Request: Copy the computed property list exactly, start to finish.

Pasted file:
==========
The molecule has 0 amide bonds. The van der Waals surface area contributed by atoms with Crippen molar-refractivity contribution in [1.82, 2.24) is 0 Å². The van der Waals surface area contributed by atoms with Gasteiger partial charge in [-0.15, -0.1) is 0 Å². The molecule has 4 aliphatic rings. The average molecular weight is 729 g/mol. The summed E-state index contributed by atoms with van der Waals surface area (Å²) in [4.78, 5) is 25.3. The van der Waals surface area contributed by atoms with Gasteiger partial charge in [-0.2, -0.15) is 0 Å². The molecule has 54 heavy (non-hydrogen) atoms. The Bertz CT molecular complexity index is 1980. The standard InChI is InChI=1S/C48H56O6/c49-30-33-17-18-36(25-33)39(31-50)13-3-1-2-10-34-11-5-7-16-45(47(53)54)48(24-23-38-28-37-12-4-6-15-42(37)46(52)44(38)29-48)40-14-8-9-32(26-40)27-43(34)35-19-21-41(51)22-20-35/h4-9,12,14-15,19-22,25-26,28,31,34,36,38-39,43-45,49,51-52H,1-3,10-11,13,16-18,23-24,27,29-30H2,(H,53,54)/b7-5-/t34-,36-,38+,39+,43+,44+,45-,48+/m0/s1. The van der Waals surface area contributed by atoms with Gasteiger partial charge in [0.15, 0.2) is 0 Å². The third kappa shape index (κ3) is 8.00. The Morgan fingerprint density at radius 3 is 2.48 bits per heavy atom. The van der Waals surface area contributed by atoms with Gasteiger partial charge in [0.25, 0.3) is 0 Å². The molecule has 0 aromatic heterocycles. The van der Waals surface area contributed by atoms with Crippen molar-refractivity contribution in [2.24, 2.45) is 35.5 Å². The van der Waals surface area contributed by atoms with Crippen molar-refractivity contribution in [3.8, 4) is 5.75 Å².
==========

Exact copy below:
The molecule has 0 amide bonds. The van der Waals surface area contributed by atoms with Crippen molar-refractivity contribution in [1.82, 2.24) is 0 Å². The van der Waals surface area contributed by atoms with Gasteiger partial charge in [-0.15, -0.1) is 0 Å². The molecule has 4 aliphatic rings. The average molecular weight is 729 g/mol. The summed E-state index contributed by atoms with van der Waals surface area (Å²) in [4.78, 5) is 25.3. The van der Waals surface area contributed by atoms with Gasteiger partial charge in [-0.2, -0.15) is 0 Å². The molecule has 54 heavy (non-hydrogen) atoms. The Bertz CT molecular complexity index is 1980. The standard InChI is InChI=1S/C48H56O6/c49-30-33-17-18-36(25-33)39(31-50)13-3-1-2-10-34-11-5-7-16-45(47(53)54)48(24-23-38-28-37-12-4-6-15-42(37)46(52)44(38)29-48)40-14-8-9-32(26-40)27-43(34)35-19-21-41(51)22-20-35/h4-9,12,14-15,19-22,25-26,28,31,34,36,38-39,43-45,49,51-52H,1-3,10-11,13,16-18,23-24,27,29-30H2,(H,53,54)/b7-5-/t34-,36-,38+,39+,43+,44+,45-,48+/m0/s1. The van der Waals surface area contributed by atoms with Gasteiger partial charge in [0.15, 0.2) is 0 Å². The third kappa shape index (κ3) is 8.00. The Morgan fingerprint density at radius 3 is 2.48 bits per heavy atom. The van der Waals surface area contributed by atoms with Gasteiger partial charge in [0.25, 0.3) is 0 Å². The molecule has 0 aromatic heterocycles. The van der Waals surface area contributed by atoms with Crippen molar-refractivity contribution in [2.24, 2.45) is 35.5 Å². The van der Waals surface area contributed by atoms with Crippen molar-refractivity contribution in [3.8, 4) is 5.75 Å².